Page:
Bill O'Reilly blames 'zealots' for mounting criticism of Ronald Reagan biography
Bill O'Reilly on 'The O'Reilly Factor' on Sept. 29, 2014. (Screenshot)

Fox News host Bill O'Reilly shot back on Friday at increasing criticism over his latest book, a biography of former President Ronald Reagan.

"Killing Reagan is a book that tells the truth," O'Reilly insisted to close his show. "It accurately portrays Reagan's incredible journey from a flawed, shallow man to a courageous, brave man. Why anybody who respects President Reagan would want to denigrate that story is a mystery."

But according to the Washington Examiner, Reagan administration officials and biographers of the country's 40th president are criticizing the book because it contains several inaccuracies.

"This is simply an unserious attempt that blunders into, I believe, plagiarism, simplicity and deception," said Richard Allen, who served as Reagan's national security advisor for a year.

O'Reilly has said that the "lynchpin of the book" is a discussion Reagan had in 1987 with then-White House aide James Cannon to Reagan's Chief of Staff, Howard Baker, and counsel A.B. Culvahouse that served as a "quiz" as to whether Reagan was mentally fit to continue his presidency.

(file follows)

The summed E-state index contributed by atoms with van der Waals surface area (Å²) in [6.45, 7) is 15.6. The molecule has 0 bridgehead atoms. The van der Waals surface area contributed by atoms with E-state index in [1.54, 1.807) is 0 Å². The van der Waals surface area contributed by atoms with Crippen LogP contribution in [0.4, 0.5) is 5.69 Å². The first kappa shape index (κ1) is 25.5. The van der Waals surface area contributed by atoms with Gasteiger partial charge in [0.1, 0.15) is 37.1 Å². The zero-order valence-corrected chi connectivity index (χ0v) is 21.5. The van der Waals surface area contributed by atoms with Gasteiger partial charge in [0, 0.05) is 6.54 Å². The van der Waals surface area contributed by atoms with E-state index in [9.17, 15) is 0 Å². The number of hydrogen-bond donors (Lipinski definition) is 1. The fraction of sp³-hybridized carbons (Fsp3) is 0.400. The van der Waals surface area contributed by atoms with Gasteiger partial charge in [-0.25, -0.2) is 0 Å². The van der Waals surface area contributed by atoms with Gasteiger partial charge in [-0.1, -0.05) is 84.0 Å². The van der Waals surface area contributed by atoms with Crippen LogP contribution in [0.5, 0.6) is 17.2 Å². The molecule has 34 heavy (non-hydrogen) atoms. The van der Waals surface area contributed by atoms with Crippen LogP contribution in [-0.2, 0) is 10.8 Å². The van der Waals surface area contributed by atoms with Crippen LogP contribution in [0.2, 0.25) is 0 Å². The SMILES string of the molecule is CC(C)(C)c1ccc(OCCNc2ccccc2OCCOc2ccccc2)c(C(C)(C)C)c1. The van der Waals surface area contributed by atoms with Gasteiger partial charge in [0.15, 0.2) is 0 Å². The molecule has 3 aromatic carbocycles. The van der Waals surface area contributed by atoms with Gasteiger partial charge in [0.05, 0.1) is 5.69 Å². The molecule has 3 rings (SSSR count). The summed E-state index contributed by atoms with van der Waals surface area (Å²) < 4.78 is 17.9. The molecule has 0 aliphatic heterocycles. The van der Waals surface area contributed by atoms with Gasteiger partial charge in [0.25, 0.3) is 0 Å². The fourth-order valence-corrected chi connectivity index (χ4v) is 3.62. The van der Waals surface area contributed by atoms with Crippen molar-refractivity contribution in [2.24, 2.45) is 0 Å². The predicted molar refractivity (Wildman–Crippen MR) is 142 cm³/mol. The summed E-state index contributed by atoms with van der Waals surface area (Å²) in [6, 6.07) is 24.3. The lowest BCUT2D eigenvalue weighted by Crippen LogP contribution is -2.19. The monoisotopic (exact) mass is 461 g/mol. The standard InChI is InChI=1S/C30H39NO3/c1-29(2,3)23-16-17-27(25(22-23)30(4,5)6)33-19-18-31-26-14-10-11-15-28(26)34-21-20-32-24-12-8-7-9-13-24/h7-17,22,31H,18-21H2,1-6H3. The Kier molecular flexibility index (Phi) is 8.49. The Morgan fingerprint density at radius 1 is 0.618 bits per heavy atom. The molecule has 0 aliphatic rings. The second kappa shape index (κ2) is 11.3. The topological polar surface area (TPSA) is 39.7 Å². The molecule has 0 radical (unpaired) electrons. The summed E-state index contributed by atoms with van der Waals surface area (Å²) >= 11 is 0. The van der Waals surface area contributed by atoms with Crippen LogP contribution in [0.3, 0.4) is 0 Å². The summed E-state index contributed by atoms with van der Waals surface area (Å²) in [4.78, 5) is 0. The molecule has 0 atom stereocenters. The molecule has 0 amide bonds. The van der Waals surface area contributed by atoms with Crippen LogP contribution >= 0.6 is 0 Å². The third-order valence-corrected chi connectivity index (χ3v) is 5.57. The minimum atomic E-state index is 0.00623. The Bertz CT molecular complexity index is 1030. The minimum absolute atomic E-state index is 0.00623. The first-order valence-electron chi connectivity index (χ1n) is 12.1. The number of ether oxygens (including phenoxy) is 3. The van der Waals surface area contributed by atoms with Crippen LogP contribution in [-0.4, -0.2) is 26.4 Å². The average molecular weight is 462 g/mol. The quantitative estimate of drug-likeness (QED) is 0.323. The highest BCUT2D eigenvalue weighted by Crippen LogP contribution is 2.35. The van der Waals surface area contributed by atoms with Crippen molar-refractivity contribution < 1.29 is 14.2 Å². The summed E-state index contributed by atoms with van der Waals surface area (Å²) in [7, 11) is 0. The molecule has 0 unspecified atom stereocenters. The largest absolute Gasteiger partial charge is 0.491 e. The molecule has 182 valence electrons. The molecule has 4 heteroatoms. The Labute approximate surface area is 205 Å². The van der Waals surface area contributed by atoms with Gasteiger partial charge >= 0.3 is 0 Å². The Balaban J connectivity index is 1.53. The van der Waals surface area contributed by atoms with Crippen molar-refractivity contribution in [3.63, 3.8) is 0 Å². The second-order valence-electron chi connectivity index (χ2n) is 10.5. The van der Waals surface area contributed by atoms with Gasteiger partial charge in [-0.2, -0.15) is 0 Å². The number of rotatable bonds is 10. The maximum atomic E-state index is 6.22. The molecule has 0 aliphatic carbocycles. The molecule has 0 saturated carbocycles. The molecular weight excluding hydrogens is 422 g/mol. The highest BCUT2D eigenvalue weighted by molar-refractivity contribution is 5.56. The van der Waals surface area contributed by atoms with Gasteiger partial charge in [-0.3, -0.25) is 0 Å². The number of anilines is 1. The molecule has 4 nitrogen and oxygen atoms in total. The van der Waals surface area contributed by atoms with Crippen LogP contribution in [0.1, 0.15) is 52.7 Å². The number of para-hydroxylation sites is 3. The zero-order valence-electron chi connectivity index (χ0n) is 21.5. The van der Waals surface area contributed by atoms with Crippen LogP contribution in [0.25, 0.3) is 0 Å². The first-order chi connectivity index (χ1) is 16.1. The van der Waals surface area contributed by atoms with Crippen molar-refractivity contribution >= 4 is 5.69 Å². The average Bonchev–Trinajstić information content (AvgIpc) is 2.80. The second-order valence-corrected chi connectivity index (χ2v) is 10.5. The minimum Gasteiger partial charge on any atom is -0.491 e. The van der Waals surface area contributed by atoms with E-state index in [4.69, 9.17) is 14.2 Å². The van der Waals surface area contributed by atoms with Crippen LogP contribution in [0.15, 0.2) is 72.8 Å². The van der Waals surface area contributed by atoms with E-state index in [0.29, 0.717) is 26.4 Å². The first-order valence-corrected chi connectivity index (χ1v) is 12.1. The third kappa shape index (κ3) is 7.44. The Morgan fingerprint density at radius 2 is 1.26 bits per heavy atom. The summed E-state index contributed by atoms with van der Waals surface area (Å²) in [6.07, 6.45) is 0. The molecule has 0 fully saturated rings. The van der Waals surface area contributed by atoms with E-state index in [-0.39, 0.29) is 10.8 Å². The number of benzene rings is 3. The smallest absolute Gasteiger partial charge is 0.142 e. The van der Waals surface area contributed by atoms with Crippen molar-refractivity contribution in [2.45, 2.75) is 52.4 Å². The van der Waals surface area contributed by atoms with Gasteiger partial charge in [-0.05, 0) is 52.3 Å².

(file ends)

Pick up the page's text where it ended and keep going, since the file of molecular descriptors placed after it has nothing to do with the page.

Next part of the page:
That allegation was debunked in a 1988 biography that stated that Cannon "recanted," the Examiner reported. And Culvahouse has also criticized O'Reilly's story.

"The myth that Howard Baker and I, at the Monday luncheon or otherwise, were contemplating whether President Reagan should be removed from office under the Twenty-Fifth Amendment was thoroughly discredited when it first appeared 27 years ago," he said. "It should be returned to the dustbin of fiction masquerading as history."

On Friday, O'Reilly said the hostile response to his work with co-author Martin Dugard was nothing new.

"My books on Lincoln, Kennedy, Jesus, and Patton were all attacked by zealots and jealous people," the Factor host said. "And their garbage didn't work."

The remark was a reference to the barrage of criticism his previous historical efforts have received.

Watch O'Reilly's commentary, as aired on Friday, below.